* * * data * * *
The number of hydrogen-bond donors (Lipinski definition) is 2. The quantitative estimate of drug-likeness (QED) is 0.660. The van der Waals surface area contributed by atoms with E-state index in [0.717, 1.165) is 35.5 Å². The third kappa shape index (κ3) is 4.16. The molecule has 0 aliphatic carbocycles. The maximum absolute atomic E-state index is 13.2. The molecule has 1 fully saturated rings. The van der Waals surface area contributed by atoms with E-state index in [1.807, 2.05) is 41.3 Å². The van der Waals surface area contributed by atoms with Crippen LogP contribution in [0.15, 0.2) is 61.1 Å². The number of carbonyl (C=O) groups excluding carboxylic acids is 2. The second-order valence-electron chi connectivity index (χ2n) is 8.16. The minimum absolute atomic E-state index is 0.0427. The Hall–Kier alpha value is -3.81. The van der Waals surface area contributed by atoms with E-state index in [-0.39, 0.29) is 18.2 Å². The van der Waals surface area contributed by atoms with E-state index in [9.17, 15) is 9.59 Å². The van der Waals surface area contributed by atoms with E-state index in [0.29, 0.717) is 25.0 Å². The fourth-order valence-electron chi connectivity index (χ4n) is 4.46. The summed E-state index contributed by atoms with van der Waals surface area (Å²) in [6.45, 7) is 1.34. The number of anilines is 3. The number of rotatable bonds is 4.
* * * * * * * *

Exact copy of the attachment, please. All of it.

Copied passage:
The number of hydrogen-bond donors (Lipinski definition) is 2. The quantitative estimate of drug-likeness (QED) is 0.660. The van der Waals surface area contributed by atoms with E-state index in [0.717, 1.165) is 35.5 Å². The third kappa shape index (κ3) is 4.16. The molecule has 0 aliphatic carbocycles. The maximum absolute atomic E-state index is 13.2. The molecule has 1 fully saturated rings. The van der Waals surface area contributed by atoms with E-state index in [1.807, 2.05) is 41.3 Å². The van der Waals surface area contributed by atoms with Crippen LogP contribution in [0.15, 0.2) is 61.1 Å². The number of carbonyl (C=O) groups excluding carboxylic acids is 2. The second-order valence-electron chi connectivity index (χ2n) is 8.16. The minimum absolute atomic E-state index is 0.0427. The Hall–Kier alpha value is -3.81. The van der Waals surface area contributed by atoms with E-state index in [-0.39, 0.29) is 18.2 Å². The van der Waals surface area contributed by atoms with E-state index in [9.17, 15) is 9.59 Å². The van der Waals surface area contributed by atoms with E-state index in [0.29, 0.717) is 25.0 Å². The fourth-order valence-electron chi connectivity index (χ4n) is 4.46. The summed E-state index contributed by atoms with van der Waals surface area (Å²) in [6.45, 7) is 1.34. The number of anilines is 3. The number of rotatable bonds is 4.